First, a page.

5. The story explores how one action can ripple through to different consequences. Did you need to map out these 'alternate worlds' in order to write the novel?
I think we're all well aware of these questions now - there are so many 'alternate timeline' or 'multiverse' stories out there that you barely even need to explain it anymore. I don't think I mapped anything out or thought about anything beyond the few characters the book concerns - anything beyond the edge of the page exists only in the reader's imagination.
6. What was it like as an author to revisit your characters' friendships through a different lens, first Hex and then Tommo's perspective?
That was fun, because I got to reuse text I'd already written, and just change the names. A lot of that got cut and changed before the version you read in the book, but it was nice to have that framework, that conceit there - that Tommo had stepped into Hex's shoes and his life was running down the same tracks.
As the story was rewritten their paths separated more (and Maria's view of things, and explanations, became more central). But part of what I wanted to do was to think about the class clown, about the kid who (as I did) made his or her classmates laugh, and to try to think about how one ends up in that position.
In The Song from Somewhere Else, Frank is being bullied; in this book Hex (and Tommo) might almost be the bullies, without meaning it, and so it's not just revisiting the characters in this book, but those in all the other books, reflected through the lens of what happens here.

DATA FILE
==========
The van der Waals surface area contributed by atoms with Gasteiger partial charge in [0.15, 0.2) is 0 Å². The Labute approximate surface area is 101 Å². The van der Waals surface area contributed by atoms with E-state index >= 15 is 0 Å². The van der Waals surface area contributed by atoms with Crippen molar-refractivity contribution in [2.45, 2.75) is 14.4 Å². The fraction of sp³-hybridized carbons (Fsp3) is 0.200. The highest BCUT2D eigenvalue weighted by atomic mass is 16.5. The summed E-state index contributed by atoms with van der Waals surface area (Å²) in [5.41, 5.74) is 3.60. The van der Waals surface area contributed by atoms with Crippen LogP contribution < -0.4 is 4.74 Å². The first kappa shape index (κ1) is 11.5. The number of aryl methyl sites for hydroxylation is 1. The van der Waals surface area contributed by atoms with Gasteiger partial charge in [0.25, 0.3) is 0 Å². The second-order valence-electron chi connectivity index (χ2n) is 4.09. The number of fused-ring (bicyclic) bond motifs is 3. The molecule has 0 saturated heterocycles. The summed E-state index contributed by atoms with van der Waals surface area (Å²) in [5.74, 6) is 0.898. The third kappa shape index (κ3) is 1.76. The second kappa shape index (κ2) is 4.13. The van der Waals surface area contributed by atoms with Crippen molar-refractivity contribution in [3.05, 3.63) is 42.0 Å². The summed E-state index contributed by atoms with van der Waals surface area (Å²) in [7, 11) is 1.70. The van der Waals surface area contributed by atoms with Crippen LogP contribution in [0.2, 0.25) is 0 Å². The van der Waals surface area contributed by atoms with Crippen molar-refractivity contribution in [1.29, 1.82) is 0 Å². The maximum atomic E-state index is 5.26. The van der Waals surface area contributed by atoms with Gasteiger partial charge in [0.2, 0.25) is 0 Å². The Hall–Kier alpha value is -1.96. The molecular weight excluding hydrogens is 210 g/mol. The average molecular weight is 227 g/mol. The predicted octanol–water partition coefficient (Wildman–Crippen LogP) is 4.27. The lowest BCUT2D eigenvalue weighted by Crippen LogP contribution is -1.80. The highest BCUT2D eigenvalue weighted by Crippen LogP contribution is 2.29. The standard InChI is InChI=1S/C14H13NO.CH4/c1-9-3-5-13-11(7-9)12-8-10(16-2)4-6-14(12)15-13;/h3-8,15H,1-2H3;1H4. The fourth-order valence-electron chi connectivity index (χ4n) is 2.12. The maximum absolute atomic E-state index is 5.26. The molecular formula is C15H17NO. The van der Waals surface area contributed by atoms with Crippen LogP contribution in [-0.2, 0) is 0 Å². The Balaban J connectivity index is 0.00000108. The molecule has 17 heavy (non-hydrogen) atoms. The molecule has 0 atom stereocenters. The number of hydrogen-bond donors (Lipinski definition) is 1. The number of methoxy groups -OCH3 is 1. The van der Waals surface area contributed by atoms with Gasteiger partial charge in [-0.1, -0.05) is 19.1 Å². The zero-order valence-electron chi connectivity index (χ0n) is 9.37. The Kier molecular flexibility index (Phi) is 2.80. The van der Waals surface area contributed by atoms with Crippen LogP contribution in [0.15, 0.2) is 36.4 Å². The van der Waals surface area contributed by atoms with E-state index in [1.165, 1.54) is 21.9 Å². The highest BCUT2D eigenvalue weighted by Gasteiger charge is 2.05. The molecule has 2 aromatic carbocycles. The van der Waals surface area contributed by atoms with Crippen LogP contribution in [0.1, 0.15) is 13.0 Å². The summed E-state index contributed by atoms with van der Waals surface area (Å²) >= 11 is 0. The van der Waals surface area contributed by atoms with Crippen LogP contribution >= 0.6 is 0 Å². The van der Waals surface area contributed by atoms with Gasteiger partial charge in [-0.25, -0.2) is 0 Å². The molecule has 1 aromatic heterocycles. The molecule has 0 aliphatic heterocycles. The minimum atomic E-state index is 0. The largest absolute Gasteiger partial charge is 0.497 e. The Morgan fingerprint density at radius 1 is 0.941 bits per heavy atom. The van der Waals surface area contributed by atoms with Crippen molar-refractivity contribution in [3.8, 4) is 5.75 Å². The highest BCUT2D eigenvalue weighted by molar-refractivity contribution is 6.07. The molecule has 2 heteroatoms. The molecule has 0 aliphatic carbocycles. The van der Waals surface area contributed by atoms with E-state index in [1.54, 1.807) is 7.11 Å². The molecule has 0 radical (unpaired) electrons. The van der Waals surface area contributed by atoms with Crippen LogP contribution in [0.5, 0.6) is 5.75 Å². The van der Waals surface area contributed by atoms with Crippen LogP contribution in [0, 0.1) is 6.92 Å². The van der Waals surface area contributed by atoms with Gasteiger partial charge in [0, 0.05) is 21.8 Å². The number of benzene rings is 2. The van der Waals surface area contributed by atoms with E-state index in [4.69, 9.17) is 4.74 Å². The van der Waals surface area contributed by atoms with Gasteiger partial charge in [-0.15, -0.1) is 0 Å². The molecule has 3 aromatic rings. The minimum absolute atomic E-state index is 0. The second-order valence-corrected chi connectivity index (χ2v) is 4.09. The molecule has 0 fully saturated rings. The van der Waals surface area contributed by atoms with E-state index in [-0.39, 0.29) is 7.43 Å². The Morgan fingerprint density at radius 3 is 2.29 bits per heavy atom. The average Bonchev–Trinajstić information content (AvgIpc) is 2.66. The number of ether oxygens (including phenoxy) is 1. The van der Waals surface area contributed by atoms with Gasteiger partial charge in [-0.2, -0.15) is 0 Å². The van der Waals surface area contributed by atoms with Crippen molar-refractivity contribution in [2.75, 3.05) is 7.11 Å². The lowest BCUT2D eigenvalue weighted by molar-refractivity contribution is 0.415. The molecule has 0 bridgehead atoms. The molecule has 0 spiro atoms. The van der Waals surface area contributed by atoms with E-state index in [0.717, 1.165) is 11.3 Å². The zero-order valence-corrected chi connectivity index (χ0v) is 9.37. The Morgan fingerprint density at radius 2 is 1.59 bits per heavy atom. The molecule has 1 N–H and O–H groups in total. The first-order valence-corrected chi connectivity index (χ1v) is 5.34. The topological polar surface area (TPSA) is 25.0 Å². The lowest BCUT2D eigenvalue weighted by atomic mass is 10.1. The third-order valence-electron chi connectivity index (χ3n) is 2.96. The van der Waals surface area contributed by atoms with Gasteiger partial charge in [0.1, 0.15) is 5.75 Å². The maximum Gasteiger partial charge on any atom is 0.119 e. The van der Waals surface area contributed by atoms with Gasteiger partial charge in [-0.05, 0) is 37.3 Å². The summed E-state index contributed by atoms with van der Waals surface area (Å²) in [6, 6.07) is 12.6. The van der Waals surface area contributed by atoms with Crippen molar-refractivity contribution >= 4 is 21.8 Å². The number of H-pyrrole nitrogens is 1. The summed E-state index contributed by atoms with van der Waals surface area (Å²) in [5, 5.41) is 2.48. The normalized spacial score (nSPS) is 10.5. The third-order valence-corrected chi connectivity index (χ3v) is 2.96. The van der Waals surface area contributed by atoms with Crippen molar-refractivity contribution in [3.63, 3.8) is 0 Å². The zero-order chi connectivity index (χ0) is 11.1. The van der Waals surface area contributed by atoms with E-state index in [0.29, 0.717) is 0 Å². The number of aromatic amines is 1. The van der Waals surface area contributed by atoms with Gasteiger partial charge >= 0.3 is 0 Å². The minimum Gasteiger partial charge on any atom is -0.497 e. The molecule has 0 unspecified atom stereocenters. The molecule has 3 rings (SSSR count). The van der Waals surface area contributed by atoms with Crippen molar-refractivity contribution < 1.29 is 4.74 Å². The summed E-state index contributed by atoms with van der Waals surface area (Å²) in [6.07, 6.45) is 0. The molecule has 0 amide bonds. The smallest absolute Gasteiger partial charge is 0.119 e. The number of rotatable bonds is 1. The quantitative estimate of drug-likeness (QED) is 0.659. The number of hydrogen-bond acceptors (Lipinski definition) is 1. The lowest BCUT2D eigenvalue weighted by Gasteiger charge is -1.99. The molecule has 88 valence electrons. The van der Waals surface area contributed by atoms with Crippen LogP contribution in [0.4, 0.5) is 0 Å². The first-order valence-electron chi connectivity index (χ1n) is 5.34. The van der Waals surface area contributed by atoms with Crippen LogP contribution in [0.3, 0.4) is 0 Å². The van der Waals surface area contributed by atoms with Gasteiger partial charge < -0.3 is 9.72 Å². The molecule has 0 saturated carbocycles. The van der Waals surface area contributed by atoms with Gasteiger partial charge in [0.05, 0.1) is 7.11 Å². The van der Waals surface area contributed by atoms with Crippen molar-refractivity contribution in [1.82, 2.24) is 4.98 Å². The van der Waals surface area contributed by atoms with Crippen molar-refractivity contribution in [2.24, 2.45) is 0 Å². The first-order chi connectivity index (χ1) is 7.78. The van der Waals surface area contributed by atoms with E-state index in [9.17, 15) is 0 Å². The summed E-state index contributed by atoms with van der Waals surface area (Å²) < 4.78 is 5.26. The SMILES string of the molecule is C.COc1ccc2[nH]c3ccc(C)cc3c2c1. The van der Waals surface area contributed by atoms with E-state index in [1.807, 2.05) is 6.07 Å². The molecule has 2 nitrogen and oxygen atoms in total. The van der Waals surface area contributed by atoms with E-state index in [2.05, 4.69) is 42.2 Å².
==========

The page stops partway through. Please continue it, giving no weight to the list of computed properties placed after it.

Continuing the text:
One of the great things about art is that each new artwork not only affects what people will make tomorrow, but it also affects every artwork that already exists - the waves of a piece of art propagate both forwards ad backwards through time, meaning we get to look at everything with fresh eyes…
7. How did the old woman and the dog, who lead the children away from their 'normal' worlds, develop? What do you think of Levi Pinfold's illustrations of them?
I knew they were the supernatural doodad at the heart of the story, the thing that would offer Hex (and Maria and Tommo) their deal, but I don't remember if I knew exactly what they were going to be until they walked down the stream bed to find Sascha with her broken arm.
I absolutely adore Levi's pictures, of course. I knew he could draw dogs, because of his Kate Greenaway Medal winning picture book Black Dog, so Leafy had to be there (see what I said earlier about 'What do you want Levi to draw?'), and he does not disappoint.
8. Where and when do you prefer to write and what are you writing currently?
I do very little writing, very rarely, but when I do it's alwys at my desk, here in my shed at the end of the garden. I go for long periods of time when I write nothing (thinking about prose, rather than poems, which I sit down and have a go at more frequently) and then tend to write quite quickly when I do. I just wrote a ghost story thing, but we'll see if anything comes of it in due course.
9. Have you read any books recently that we could recommend to our teenage readers?
I've read Simon P. Clark's Not Yet Dark (about some teenagers who accidentally get in the way of a cult's black magic ritual to capture Death) and Deep Water by Lu Hersey (about a teenage girl whose mum goes missing and who discovers she's not entirely human) - they were both Good Things, if you like something a bit creepy and not entirely normal.
10. What are your favourite ways to spend lazy days?
A book and a bath, thank you.